In my last update on the Raymond Davis case, I suggested that it appeared that Davis would possibly be convicted for the killing of two Pakistanis on January 27 in Lahore before his March 14 hearing scheduled on the issue of diplomatic immunity. Tuesday, however, proceedings in the murder case were adjourned until March 16, two days after the immunity hearing. Other related developments include the granting of bail for Aaron DeHaven and discussions in multiple venues (see Scott Horton’s discussion in the video and this NPR story) of the increasing tensions between the CIA and Pakistan’s ISI that this case has exposed.
Dawn reports on the delay in the murder trial:
A sessions court adjourned on Tuesday the hearing of the Raymond Davis double-murder case till March 16 after the counsel for the accused pointed out that the prosecution didn`t provide them recovery memos pertaining to the case.
“Though we had provided complete challan papers to the counsel for the accused on the last hearing, on Tuesday they sought recovery memos, the documents relating to the items recovered from the accused,” the Punjab additional prosecutor general (APG) told this reporter.
He said accordingly, the prosecution provided the required documents to the counsel soon after the court ordered them to do so. He said the prosecution team had also requested the court to charge the accused in the case but the judge adjourned the hearing till March 16.
Via AFP, Dawn also has details on Aaron DeHaven, who was detained in Peshawar for over-staying his visa:
A Pakistani court granted bail on Monday to a US citizen said to have been working for a private security company and detained after he outstayed his Pakistani visa, court officials said.
“The US national has been ordered to submit a surety bond of two million rupees (about $23,500). His release orders will be issued soon after furnishing the surety bonds,” a court official said.
De Haven has been ordered not to leave the area without informing police until his case is concluded, the official added.
Meanwhile, the prospects of arranging payment of blood money still seem dim. The widow of one of Davis’ victims spoke out today, accusing the Punjab government of not working hard enough on the case:
Zahra Faizan, the widow of one of the victims of the Lahore shooting case, stated that the Punjab government is not working sincerely in the Raymond Davis case. However, she expressed satisfaction over judiciary’s role in the case.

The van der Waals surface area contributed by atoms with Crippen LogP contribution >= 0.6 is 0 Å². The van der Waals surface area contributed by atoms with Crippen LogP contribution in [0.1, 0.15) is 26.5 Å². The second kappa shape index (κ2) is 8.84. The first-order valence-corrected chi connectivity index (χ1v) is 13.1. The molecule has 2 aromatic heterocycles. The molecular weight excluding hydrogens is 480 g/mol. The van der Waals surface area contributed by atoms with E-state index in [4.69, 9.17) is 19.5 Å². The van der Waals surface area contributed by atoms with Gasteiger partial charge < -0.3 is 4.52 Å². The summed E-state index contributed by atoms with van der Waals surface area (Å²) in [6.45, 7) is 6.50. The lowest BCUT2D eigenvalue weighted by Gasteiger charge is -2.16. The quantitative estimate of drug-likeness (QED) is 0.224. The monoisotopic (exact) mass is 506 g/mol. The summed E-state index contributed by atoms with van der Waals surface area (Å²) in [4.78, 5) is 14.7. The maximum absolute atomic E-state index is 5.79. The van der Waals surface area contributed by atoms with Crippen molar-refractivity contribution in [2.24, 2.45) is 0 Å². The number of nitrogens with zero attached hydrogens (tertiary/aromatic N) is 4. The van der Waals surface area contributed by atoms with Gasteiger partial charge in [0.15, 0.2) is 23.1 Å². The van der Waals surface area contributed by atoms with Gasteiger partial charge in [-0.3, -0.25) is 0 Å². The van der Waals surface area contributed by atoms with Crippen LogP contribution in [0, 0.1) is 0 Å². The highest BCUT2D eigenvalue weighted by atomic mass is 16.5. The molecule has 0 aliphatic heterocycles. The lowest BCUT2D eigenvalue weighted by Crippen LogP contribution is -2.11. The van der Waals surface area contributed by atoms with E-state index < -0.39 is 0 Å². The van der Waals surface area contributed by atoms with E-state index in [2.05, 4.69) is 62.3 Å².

Talking to media after the meeting, she said that she was not satisfied with the case as yet.
She demanded that the Punjab government should bring the culprits to justice and also thanked the PML-Q leaders for their support.
In addition to Scott Horton’s explanation of CIA-ISI tensions in the video above, consider these tidbits from an NPR story from Tuesday:
Mr. ROBERT GRENIER (Former CIA Station Chief in Pakistan): I think the ISI is feeling embarrassed because this sort underscores that the ISI, you know, doesn’t have control over what foreign intelligence is doing in its country, or at least it appears that way, and I think that they’re very sensitive to that.
Rachel Martin then continues with Dr. Christine Fair, of the Edmund A. Walsh School of Foreign Service, Georgetown University:
MARTIN: Fair says she could see ISI officials asking for more control over which U.S. government employees are issued visas to Pakistan and a bigger say in the size of the U.S. footprint in the country. Much of that footprint is devoted to tracking down militant groups operating inside Pakistan. There are three big ones: Lashkar-e-Taiba, the Haqqani Network and the Afghan Taliban.
Christine Fair says the CIA and the ISI have totally different views on these groups. The CIA sees them as existential threats to America.
Ms. CHRISTINE FAIR: In contrast, the ISI sees these groups as existential assets, and so this is where our two countries are at absolute loggerheads. Theres really no way of finessing this fundamental difference.
Wow. When the CIA is working to destroy groups that it sees as existential threats, while the intelligence service of the home country in which those groups operate, the ISI, sees these same groups as existential assets, it is very hard for me to see how the two intelligence services could ever be expected to work together or find areas in which they are comfortable sharing information with one another. While the Davis case has perhaps brought full attention to this fundamental difference between the CIA and ISI, those differences will persist long after the Davis case is resolved.